Whether you have already brought your new pup home, or you are taking some time to plan out everything your dog needs before adopting, congratulations! Choosing to become a pet parent is both a huge responsibility and a huge blessing. Part of the responsibility of being a good dog owner is to provide them with a safe and comfortable atmosphere, and to ensure their basic needs are being met.
Especially when it comes to establishing an inviting shelter for your dog, one of the first things that comes to mind is finding a suitable place for your dog to sleep. Now, we have all seen dogs sleep everywhere – on the hardest of floors, perched on a chair they don’t fit on, and the list goes on and on. So perhaps you might be wondering, does my dog really need a dog bed? The short answer is yes, and we will tell you why.
If not a dog bed, then where?
The first thing you need to consider is where you are planning for your dog to sleep at night. While your dog will be trainable in this regard, it is worth pointing out that each dog will have their own preferences and we all know what they say about the best laid plans. Will your dog be allowed on the sofa? The armchair? The bed?
If the answer is no, then the need for a dog bed is even greater. Remember, establishing a cozy and comforting home is one of the most crucial things you can do when welcoming your new furry friend, especially in those first few months when you are still getting to know each other and your dog is still unfamiliar with their new environment.
What is the purpose of a dog bed?
Besides the practical function, of well, being a place for your pup to rest and sleep, they also play a huge role in creating a “safe space” for your dog. You may notice after time that when your dog needs some time alone, or they are scared, they may retreat to their bed. This is a really good thing!
Dogs are “den animals” which means that they will appreciate having a spot in the house that is all theirs and allows them a degree of separation when they are overwhelmed or just tired. It’s up to you if you want to pair the bed with a crate to really give your dogs their own little den, and the opinions on a crate are varied. However, the opinion on dog beds is universal.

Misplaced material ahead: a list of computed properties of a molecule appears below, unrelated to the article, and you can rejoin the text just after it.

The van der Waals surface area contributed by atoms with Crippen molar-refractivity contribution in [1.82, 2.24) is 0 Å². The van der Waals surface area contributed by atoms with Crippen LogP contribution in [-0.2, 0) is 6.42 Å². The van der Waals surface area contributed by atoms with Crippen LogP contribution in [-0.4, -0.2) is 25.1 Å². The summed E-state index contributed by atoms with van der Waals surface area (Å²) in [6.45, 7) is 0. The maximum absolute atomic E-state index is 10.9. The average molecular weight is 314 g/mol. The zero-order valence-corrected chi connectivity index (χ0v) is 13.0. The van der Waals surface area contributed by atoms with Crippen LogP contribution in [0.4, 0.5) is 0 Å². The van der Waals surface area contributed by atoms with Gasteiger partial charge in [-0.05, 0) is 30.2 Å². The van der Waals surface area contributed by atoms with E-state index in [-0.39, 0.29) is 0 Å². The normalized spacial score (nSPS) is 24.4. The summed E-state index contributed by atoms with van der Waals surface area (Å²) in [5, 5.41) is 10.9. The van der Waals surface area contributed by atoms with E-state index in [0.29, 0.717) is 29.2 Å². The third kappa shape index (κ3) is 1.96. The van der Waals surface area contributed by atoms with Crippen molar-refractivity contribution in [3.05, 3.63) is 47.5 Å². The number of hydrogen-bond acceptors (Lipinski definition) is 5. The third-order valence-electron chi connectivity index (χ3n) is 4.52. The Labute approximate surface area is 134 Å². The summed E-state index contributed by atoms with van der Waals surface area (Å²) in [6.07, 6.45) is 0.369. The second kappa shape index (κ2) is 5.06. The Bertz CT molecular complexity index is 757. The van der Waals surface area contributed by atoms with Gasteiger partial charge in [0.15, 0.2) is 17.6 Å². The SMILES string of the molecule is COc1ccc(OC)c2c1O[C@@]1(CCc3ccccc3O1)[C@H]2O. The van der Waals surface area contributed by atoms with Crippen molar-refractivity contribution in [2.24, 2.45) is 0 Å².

It is absolutely essential that your dog has a good dog bed of their own, even if you plan for them to sleep with you.
Types of Dog Beds
Choosing the right dog bed can seem a bit overwhelming, with so many options on the market. The good news is, while materials and design may change, the beds can be broken down pretty easily into a few major categories.
It’s also totally fine if you want to get something simple and inexpensive for your dog’s first couple of nights at home, and observe their sleeping preferences (hard vs. soft surfaces, cold vs. warm areas, etc.). This will help you make sure you are investing in a bed they will really love.
A nest bed most closely resembles a bean bag chair for humans. Essentially, these beds are a giant, mouldable pillow that will shape around your dog’s body when they are in it. This is a really great option for dogs with anxiety.
As we mentioned before, dogs are den animals. A cave bed has a pillow hood to create the shape of a cave that your dog can snuggle inside. This is especially great for anxious dogs who like to hide.
The bolster bed is essentially a regular dog pillow in a rectangular shape, that has a built in cushioned wall on 3/4 sides, kind of like a sofa. For this reason, it is also sometimes referred to as a sofa bed. This extra cushioning is great for creating a sense of security, and giving your dog somewhere to rest their head.
The Donut bed is very similar to the bolster bed, only round. The bed is a circular pillow, with a cushion wall built all the way around it.
The Orthopedic bed is the perfect of example of a “typical” dog bed – a comfy but simple pad that’s perfect for stretching out. However, it also comes with some added health benefits. These beds are designed to reduce joint pain and prevent issues such as arthritis and hip dysplasia. If you can afford it, this is a really great investment in your dog’s wellbeing, especially with breeds like Golden Retrievers, who are prone to joint issues.